Genre hybridization may be de rigueur, but it’s also an inherently tricky proposition. To say that I was pleasantly surprised by the masterful balance writer/director Edgar Wright has struck between his disparate influences is higher praise than I expected to be able to give his latest, Baby Driver.
Wright has always been hit-or-miss for me — for every certifiable classic like Shaun of the Dead, there’s a Scott Pilgrim that makes me question my assessment of his sensibilities. So when I first encountered the trailers for what seemed likely to be a self-indulgent amalgam of car-chase caper flicks (which I love) and musicals (which I hate), I set the odds at better than 50/50 that I’d come away as a vocal detractor. I’m glad I was wrong.
The comparison to musicals is apt, as the only thing Baby is missing on that count is its characters spontaneously bursting into song. But there’s more going on here than those comparisons would imply, as Wright’s impeccably choreographed long takes avoid the pacing pitfalls that I find so painfully pervasive in the musical genre. It certainly helps matters that the majority of the film’s musical sequences involve some of the best car chases since Bullitt or The French Connection, flawlessly executed by cinematographer Bill Pope. Wright’s sense of stylization is indeed self-indulgent, but his frenetic verve is so engaging, and his selective employment of cinematic influences so entertaining, that his indulgence never crosses the line into self-important pomposity.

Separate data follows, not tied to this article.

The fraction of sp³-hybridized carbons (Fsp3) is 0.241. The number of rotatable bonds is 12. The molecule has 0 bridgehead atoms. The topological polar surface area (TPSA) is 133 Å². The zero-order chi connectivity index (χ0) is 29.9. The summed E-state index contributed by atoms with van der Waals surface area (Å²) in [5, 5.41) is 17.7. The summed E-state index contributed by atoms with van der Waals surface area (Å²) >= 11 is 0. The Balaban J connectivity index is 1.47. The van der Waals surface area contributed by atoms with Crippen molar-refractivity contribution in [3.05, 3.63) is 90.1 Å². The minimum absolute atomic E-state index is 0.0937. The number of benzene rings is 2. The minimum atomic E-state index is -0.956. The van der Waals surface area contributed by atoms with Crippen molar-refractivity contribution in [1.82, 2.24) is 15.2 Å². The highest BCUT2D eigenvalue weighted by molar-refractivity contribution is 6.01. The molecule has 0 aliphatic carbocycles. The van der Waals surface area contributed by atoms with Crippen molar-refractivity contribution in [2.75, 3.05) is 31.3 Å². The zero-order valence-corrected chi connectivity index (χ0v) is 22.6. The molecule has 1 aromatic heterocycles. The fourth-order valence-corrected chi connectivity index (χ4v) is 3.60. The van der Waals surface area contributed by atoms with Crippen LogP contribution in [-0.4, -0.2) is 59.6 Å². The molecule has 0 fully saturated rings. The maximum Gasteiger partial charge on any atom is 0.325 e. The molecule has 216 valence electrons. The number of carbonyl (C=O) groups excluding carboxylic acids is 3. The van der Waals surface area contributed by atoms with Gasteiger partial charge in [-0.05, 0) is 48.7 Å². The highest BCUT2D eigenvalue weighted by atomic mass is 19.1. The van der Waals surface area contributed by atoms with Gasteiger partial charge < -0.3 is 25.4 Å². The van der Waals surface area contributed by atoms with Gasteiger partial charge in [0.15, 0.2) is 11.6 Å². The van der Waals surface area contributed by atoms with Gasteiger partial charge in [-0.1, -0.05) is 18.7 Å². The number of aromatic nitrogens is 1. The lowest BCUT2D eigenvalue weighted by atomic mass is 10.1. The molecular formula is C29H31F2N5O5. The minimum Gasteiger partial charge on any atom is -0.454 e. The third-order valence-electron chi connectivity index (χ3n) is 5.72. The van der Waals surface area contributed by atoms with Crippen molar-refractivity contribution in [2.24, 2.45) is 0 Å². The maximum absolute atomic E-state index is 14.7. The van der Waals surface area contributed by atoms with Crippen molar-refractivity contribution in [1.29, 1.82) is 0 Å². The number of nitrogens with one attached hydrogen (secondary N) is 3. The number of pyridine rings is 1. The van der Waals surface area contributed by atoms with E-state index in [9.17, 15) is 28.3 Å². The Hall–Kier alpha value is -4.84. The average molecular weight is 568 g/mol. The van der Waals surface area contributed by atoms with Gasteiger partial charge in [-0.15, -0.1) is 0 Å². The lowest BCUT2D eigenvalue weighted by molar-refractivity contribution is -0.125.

As with much of Wright’s prior work, those influences are key to Baby’s raison d’être. The story follows the eponymous Baby, a juvenile delinquent with a talent for getaway driving and a passion for music played with aw-shucks affability by Ansel Elgort, whose debt to underworld kingpin Doc (Kevin Spacey) is almost paid up. If the “one more job” conceit is particularly tired, here it’s played more as homage than retread, and it works. Baby’s not much of a talker, and comparisons will undoubtedly be drawn to Nicolas Winding Refn’s Drive — but Baby is really more indebted to that film’s inspiration, Walter Hill’s underrated 1978 Ryan O’Neil vehicle, The Driver. Throw in a heavy dose of Reservoir Dogs and a dash of Vanishing Point, and it becomes clear that Wright is interested in making a soundtrack-driven crime thriller rather than a musical with a caper component.
That soundtrack is a winner, with eclectic cuts ranging from The Jon Spencer Blues Explosion to Queen and everything in between, and along with pitch-perfect turns from an exceptional supporting cast including Lily James, Jon Hamm and Jamie Foxx, Baby Driver keeps the moment in top gear for most of the film. A tacked-on denouement is the only point at which the film falters, but by the time it rolls around, most viewers will have enjoyed the ride sufficiently to give it a pass. As far as fast-paced fun at the movies, it’s hard to imagine that anything this summer will rival Baby in terms of sheer likability. It’s not high art, but it was never supposed to be. Baby Driver exists to remind us that movies can still be unmitigated exercises in entertainment, plain and simple. Rated R for violence and language throughout. Now Playing at AMC Classic River Hills 10, Carolina Cinemark, Regal Biltmore Grande, Epic of Hendersonville.